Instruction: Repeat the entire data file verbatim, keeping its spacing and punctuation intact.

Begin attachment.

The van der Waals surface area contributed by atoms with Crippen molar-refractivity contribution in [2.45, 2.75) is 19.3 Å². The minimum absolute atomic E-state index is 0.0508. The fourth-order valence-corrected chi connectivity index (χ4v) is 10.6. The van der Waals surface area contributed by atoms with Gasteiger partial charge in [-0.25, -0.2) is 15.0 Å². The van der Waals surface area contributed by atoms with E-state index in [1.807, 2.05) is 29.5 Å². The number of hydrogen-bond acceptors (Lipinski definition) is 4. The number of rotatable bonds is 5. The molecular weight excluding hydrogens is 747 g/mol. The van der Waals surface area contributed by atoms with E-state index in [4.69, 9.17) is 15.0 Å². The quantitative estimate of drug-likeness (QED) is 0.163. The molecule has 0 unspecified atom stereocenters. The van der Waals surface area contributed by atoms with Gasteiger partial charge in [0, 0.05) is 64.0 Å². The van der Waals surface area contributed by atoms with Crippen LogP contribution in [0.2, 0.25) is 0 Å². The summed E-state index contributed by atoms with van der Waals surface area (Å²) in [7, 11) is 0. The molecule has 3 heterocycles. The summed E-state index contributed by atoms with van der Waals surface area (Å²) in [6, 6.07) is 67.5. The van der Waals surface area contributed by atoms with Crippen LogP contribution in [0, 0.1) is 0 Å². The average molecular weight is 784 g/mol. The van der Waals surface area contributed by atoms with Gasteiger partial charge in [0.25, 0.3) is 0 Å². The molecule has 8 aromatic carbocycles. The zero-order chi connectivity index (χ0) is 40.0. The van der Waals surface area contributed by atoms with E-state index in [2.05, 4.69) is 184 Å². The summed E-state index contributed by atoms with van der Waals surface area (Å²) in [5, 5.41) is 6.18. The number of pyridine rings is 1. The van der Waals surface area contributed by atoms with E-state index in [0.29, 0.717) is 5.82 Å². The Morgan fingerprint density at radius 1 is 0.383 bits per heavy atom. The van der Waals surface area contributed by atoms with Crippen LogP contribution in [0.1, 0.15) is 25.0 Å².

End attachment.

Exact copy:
The van der Waals surface area contributed by atoms with Crippen molar-refractivity contribution in [2.45, 2.75) is 19.3 Å². The minimum absolute atomic E-state index is 0.0508. The fourth-order valence-corrected chi connectivity index (χ4v) is 10.6. The van der Waals surface area contributed by atoms with Gasteiger partial charge in [-0.25, -0.2) is 15.0 Å². The van der Waals surface area contributed by atoms with E-state index in [1.807, 2.05) is 29.5 Å². The number of hydrogen-bond acceptors (Lipinski definition) is 4. The number of rotatable bonds is 5. The molecular weight excluding hydrogens is 747 g/mol. The van der Waals surface area contributed by atoms with E-state index in [4.69, 9.17) is 15.0 Å². The quantitative estimate of drug-likeness (QED) is 0.163. The molecule has 0 unspecified atom stereocenters. The van der Waals surface area contributed by atoms with Gasteiger partial charge in [0, 0.05) is 64.0 Å². The van der Waals surface area contributed by atoms with Crippen LogP contribution in [0.2, 0.25) is 0 Å². The summed E-state index contributed by atoms with van der Waals surface area (Å²) in [7, 11) is 0. The molecule has 3 heterocycles. The summed E-state index contributed by atoms with van der Waals surface area (Å²) in [6, 6.07) is 67.5. The van der Waals surface area contributed by atoms with Crippen LogP contribution in [0, 0.1) is 0 Å². The average molecular weight is 784 g/mol. The van der Waals surface area contributed by atoms with Gasteiger partial charge in [0.25, 0.3) is 0 Å². The molecule has 8 aromatic carbocycles. The zero-order chi connectivity index (χ0) is 40.0. The van der Waals surface area contributed by atoms with E-state index in [2.05, 4.69) is 184 Å². The summed E-state index contributed by atoms with van der Waals surface area (Å²) in [5, 5.41) is 6.18. The number of pyridine rings is 1. The van der Waals surface area contributed by atoms with E-state index in [0.29, 0.717) is 5.82 Å². The Morgan fingerprint density at radius 1 is 0.383 bits per heavy atom. The van der Waals surface area contributed by atoms with Crippen LogP contribution in [0.1, 0.15) is 25.0 Å².